The cement industry, which registered a growth of 18.5% in October 2010, slumped by 2% to 16% in April. In this month, the industry registered a decline of 1.06% over the previous year, compared to a growth of 8.76% in April 2010, according to IIP (Index of Industrial Production) data. The onset of the monsoon and the decrease in demand from construction industries, does not spell good news for the cement industry either.

Steel production has declined as well. The sector registered a growth of 4.8% in April 2011 compared to 12.9% in April 2010. From March-April 2011, steel production has dropped by 12% compared to a drop of 7% during the same period last year.

The demand for steel and cement depends on the infrastructural development within the country and additional infrastructural projects taken up by the government.

According to an analyst (who preferred anonymity), "In FY11, the supply of cement outstripped demand mainly due to the end of the Commonwealth Games and political issues in Andhra Pradesh (AP). Due to these factors, there was a low base demand in FY11 which will continue in the whole of FY12. Utilisation level of cement has fallen, in AP itself it was down by 10%-15%. Demand was sluggish in April and May. With the onset of the monsoon, demand would continue to be sluggish and there might be a price correction of around 5% and volume growth of around 7.5%-10%.  Apart from eastern India, where demand has always been subdued, there was capacity building across other regions in India."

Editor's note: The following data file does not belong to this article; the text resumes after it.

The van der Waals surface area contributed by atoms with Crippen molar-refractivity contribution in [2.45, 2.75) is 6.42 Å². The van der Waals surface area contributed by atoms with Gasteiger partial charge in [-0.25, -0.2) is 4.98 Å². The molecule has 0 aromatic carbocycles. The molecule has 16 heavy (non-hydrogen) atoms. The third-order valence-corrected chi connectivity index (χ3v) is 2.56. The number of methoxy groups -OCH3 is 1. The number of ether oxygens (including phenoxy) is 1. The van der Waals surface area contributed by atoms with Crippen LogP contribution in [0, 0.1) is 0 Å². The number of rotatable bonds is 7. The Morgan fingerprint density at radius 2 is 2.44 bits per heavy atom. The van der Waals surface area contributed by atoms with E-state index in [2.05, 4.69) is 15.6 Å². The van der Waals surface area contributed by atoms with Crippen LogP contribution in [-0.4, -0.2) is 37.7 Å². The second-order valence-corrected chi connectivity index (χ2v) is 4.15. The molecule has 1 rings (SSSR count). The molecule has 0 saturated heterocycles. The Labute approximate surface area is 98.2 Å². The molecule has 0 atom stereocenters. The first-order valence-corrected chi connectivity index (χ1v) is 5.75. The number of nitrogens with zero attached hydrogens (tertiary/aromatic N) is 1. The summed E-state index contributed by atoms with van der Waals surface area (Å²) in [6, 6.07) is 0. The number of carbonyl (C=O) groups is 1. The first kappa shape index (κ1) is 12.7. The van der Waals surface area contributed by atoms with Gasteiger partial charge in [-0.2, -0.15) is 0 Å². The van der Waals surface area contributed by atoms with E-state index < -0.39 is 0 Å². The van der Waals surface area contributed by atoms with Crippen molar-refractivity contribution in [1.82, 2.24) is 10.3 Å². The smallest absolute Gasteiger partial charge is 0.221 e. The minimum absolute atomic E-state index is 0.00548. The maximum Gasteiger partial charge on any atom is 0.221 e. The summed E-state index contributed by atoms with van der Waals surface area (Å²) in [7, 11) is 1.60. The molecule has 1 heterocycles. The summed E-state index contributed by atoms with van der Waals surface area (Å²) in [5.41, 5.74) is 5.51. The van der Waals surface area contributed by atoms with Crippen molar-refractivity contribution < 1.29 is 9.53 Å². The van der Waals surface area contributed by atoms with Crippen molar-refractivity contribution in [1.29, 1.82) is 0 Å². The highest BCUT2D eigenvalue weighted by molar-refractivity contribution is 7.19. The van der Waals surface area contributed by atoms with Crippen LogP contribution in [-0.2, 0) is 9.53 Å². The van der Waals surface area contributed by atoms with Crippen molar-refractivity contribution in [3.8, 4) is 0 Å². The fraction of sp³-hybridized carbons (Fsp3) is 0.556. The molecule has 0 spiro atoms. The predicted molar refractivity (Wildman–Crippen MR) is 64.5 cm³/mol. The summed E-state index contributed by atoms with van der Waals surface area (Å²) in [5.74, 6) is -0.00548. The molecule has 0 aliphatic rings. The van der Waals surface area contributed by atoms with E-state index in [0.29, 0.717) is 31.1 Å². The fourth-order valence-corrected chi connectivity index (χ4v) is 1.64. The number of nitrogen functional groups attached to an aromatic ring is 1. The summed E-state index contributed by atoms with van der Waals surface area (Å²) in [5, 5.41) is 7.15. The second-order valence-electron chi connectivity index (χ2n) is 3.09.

The realty sector is experiencing a severe crunch as well. The NCR (National Capital Region) and Mumbai have been worst hit. On one hand, the RBI (Reserve Bank of India) has gone for successive hikes in repo rates which have made home loans dearer, and on the other, increased restrictions on borrowing have made it difficult for builders to get funds for their projects. Last year saw a steep rise in housing prices, and now neither investors nor customers are willing to buy homes at sky-high rates. The Union ministry of housing has reported that by 2012, India will need 26.30 million houses—but 92,000 units remain unsold in Mumbai. Since offtake has been nil and returns have been poor, many financers have pulled out, and others are reluctant to enter the sector. Builders are blaming the delay in getting clearances and rise in stamp duty as the reason for price hike, but such excuses are losing credibility.

The slack in demand has hit the textiles industry too. This industry, which contributes about 14% to industrial production and 4% to GDP, has been witness to a fall in cotton prices over the past few months and oversupply of cotton yarn in the domestic market.

"Prices have been crashing, as there is no demand in India as well as in the export market", a Rajkot-based cotton exporter told Moneylife.

Further, an industry expert added, "This problem of the textile industry will persist for entire FY11. There are simply no orders from Europe and the US. The situation will remain grim even as the prices of cotton and yarn are falling as there will be selling pressure in the domestic market. Also in such a situation, manufacturers tactically avoid buying, citing reasons like quality problems."

1 decade ago
Govt is trying to control inflation by reducing demand through interest rate hikes. Slow down is sure in such a situation .No need to crying on it